Study Leave – Week One

Having been in Israel now for just over a week it may be good to reflect on the first week or so of my study leave. For those family and friends not following the posts to my Facebook account, this is may be the first real update you receive.

I arrived via Amman on Thursday afternoon (28 February), so really began my study leave on the morning of Friday, 1 March. That was also the day I collected my little red Daihatsu from Nur Car Rentals in Nazareth, and already we have covered many km together.

Friday and Saturday were very much devoted to settling into the lovely house I have been able to rent for my stay here, including getting to know “Fifi” the dog who comes with the house. There were a couple of trips to Nazareth to catch up with friends there, and time to explore the hills around the lake in their amazing Spring greenery. I am constantly amazed by the rich green on the hills, and delighted to see the very high water levels in the lake—the best for 20 years or more.

On Sunday I headed south to Jerusalem for a few days. On the way I stopped to enjoy lunch with Hanan Shafir, the photographer at the Bethsaida dig, his wife Hanni, and their granddaughter, Alma. One of the most rewarding aspects of the Bethsaida dig is the rich network of people drawn together from all over the world, and Hanan is one of the most fascinating of them all.

I spent three nights in Jerusalem, staying at St George’s College—a place with many significant memories for me, and where I still have friends from the early 1990s. I was able to spend much of Monday and Tuesday working in the coin department of the Israel Antiquities Authority, making a good start to the Bethsaida coins project that is my principal reason for being here. In fact I made such good progress that I seem to have enough work to keep me occupied for the next week or more without any need for a return visit just yet!

Before returning to Tiberias on Wednesday evening, I was able to spend a couple of hours at the Sabeel offices in Jerusalem. There I met with Naim Ateek, founder and director of the Sabeel Ecumenical Liberation Theology Centre. I was also able to spend some time with staff and volunteers preparing for the Global Young Adults Festival in June and the ninth Sabeel International Conference in November. These look like great events, I encourage anyone able to attend to do so.

Thursday was mostly spent in Nazareth, visiting with local Sabeel people there and stocking up on stationery and other supplies. However, I did find myself photographing the spectacular wild flowers on “Mt Precipice” (just on the edge of Nazareth these days) while waiting to catch up with some of these people. For those interested, the best of the flowers are in the March Gallery, along with other selected shots from this last week.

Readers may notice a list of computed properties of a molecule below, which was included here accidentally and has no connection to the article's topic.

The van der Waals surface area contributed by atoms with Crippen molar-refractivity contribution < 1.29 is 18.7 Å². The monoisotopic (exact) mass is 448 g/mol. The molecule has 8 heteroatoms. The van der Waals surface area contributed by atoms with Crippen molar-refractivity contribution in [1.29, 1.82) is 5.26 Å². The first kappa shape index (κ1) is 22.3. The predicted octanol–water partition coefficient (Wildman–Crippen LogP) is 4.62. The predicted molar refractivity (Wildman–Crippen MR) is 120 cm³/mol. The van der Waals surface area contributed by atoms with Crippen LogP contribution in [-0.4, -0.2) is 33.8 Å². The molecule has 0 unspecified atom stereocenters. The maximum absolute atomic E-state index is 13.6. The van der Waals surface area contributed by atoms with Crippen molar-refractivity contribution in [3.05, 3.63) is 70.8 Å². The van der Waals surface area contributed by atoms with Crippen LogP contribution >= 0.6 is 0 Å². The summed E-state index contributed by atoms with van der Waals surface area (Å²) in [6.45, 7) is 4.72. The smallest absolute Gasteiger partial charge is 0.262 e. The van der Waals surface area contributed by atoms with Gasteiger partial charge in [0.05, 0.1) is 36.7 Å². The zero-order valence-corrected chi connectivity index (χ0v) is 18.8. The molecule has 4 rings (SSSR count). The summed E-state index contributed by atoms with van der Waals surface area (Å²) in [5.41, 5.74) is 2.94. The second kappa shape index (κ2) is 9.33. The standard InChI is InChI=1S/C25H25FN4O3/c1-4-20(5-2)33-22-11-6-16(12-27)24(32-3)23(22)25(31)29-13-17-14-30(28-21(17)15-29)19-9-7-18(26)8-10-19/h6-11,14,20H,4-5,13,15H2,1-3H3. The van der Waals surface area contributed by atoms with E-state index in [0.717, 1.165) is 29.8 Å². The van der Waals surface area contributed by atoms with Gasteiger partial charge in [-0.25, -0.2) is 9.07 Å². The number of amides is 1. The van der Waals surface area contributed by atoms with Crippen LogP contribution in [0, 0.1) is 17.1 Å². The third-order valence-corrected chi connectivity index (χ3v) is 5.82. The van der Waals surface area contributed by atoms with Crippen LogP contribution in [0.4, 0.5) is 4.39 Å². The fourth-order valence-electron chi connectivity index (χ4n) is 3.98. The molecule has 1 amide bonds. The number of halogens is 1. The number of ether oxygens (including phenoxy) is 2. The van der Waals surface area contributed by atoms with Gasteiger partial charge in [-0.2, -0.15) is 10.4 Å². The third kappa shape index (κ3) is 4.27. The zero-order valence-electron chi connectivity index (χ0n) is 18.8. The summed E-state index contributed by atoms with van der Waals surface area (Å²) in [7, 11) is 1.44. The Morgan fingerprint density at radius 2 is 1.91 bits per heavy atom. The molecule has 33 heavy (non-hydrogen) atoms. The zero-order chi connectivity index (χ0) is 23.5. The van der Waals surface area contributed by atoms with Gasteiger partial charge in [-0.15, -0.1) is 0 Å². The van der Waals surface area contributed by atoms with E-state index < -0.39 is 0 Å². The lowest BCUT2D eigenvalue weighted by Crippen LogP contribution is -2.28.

By Friday I had completed the first week’s cycle, and was beginning to feel increasingly at home in the special place I have been privileged to visit on so many occasions, and where I shall be for almost five months this year. The local weekend tends to be Friday and Saturday, due to the Jewish Shabbat, so by lunch time on Friday many of the shops in Tiberias are closed and the city is moving into its weekly reflective mode; a dynamic not seen in more secular western societies these days. Fittingly, I ended the day with Judith and Shai Schwartz at Kibbutz Ginosar. We shared a delightful evening over a shared meal, after first lighting the Shabbat Candles and singing the traditional prayers to welcome the Shabbat. As we shared the cup of wine and the portion of bread, I sensed the ancient roots of my own tradition as a Christian.

About gregoryjenks

Anglican priest and religion scholar. Senior Lecturer in the School of Theology at Charles Sturt University. Formerly Dean at St George's College, Jerusalem. Currently serving as the locum priest at Byron Bay Anglican Parish.
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One Response to Study Leave – Week One

  1. Hello Greg – I enjoyed reading your first blog of your Study Leave in Palestine-Isreal. May it be a fruitful and enjoyable time for you. I look forward to more epistles from the Judeo-Christian Holy Land.

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